‘On a grassroots level I think it’s possible to convince people and they are listening.’
So what are the issues you are discussing in the context of your candidacy?
‘I speak about a five point program.
‘The first point is participatory representation, where people have a stake in the political process. Normally once a candidate gets elected he or she forgets about the electorate until the five year term is nearly up. This means that people can be assured that I will represent their interest at all times.
‘The second is about engineering health systems. You see in Kenya people still die from easily curable diseases. If we approach the issue from a social perspective – for example, improving sanitation; if we had proper sanitation facilities where people can simply wash their hands after visiting the toilet, we would prevent many water borne diseases, like typhoid and diarrhoea, which is one of the main cause of death for children age five and below.
‘Dealing with such issues from a structural point of view is possible, but then we have to improve the health systems, hire more doctors, nurses and all that. Everyone says that, but not improving the social aspects from structural point of view is something that most people are silent about.
‘The third is improving Kiambu’s visibility in terms of investment, as we are neighbouring Nairobi. If we took an investment angle of our proximity to the capital and to the international airport and of our agricultural lands, we are able to provide job opportunities for our youth. We provide a theory of change, and that is something new to our competitors, it hasn’t really occurred to them.
‘The fourth point is the Kuria foundation that we have established. Its aim is to eradicate extreme poverty in Kiambu. We do this by engaging with individuals, families and community-based groups, with the aim of supporting them to access mainstream anti-poverty programs.
‘This has attracted a lot of attention and discussion. Just a few weeks ago a group of elders asked me to meet and explain the issue of the foundation with them. So people see that this is a unique approach and positively react to it.
‘The last point is about providing second chances. Kiambu was the most modernised region in Kenya, it was the first to adopt women empowerment, but we unfortunately forget to empower our boys. So much so that there are more girls are now in school while many boys drop out earlier and have serious issues of substance and drug abuse.
‘We need second opportunities to our youth, we have men who have gotten into crime and we need to get them out in a supportive way. I know what it means to be excluded and discriminated against, so it is easy for me, as I share some of the experiences that they have. It is interesting that the youth have been listening to that.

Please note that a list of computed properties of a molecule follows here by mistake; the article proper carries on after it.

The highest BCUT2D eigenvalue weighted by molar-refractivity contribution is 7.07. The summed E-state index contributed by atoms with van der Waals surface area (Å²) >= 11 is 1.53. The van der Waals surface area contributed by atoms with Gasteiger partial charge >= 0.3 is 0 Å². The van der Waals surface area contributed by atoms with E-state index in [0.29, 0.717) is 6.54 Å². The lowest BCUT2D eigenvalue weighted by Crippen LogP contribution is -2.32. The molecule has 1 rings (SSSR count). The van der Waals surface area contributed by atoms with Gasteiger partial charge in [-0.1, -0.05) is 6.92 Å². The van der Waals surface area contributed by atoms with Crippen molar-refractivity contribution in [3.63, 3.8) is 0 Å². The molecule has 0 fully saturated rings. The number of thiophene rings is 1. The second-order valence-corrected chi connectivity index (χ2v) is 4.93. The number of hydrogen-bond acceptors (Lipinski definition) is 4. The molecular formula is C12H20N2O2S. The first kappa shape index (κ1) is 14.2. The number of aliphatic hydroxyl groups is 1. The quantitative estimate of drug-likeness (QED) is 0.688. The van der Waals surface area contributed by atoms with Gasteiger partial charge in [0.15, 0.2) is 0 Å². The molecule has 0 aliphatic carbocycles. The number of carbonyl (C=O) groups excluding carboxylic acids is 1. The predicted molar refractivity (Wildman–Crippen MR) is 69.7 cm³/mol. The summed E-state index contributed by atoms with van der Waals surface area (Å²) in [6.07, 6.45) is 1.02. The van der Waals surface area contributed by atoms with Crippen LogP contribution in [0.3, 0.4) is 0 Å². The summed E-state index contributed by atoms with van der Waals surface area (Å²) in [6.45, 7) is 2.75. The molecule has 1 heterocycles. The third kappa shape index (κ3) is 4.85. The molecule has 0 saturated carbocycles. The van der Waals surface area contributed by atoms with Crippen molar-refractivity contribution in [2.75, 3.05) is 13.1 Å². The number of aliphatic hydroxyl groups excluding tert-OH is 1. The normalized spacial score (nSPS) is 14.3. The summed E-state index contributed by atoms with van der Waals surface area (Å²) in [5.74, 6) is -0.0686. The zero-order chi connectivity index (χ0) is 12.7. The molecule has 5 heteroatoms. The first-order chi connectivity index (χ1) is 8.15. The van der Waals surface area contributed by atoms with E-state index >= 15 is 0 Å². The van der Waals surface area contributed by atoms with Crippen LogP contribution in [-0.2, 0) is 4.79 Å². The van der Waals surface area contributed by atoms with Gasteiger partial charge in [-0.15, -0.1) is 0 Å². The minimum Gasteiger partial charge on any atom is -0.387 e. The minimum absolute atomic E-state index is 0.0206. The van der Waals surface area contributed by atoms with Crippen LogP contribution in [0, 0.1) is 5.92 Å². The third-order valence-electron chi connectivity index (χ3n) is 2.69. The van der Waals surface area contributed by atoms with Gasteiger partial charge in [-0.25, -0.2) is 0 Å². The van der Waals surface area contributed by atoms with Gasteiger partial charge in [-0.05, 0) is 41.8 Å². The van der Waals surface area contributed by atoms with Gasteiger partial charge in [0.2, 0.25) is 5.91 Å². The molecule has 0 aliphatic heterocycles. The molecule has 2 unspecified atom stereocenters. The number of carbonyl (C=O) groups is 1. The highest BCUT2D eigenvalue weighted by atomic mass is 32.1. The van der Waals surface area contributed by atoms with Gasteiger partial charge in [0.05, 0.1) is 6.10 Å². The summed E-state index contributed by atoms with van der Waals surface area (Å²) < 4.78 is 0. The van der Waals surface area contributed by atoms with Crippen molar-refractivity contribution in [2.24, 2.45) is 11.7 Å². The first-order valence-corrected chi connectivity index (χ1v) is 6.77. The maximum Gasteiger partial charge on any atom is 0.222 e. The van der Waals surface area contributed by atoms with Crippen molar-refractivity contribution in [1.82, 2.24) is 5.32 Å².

‘A group of 400 youths have invited me to talk with them how to help their colleagues who gotten into drugs and alcohol.
‘So on the whole people are listening and I don’t know how the campaign progresses but I do know it is something that people are receptive to.’
What are the issues that you are right now facing in your campaign work?
‘I have many invitations to go to meetings I cannot manage to attend. Because of my history in gay rights activism, chances of me getting funds to run a campaign here in Kenya is nil. That is why we are running a fundraising campaign; the goal is to finance at least a 100 meetings in Kiambu, if we got enough support. It would be great to get some support from the readers of this interview.’
Is there a particular message you would like to get across to readers of this interview?
‘Africa has some really bad stories: we have what is on-going in Zimbabwe, Uganda, Cameroon and other parts of the continent. But you have some cases of hope, like Kenya. I think that in as much as we support countries that are having trouble it is also important to support those making progress, because we often forget about them. They can act as springboard from which to help those who are having problem.
‘Say we win this seat the next elections; Uganda will be hard-pressed to continue its hard-line stance against its LGBT community as a member of the East African Community. For sure that is one of the issues I would bring at the community level, because how is it possible for us to pursue an East African Community while some members are homophobic. This is why it’s important to support the countries which are making progress.’
Watch Kuria and his family in the short video below: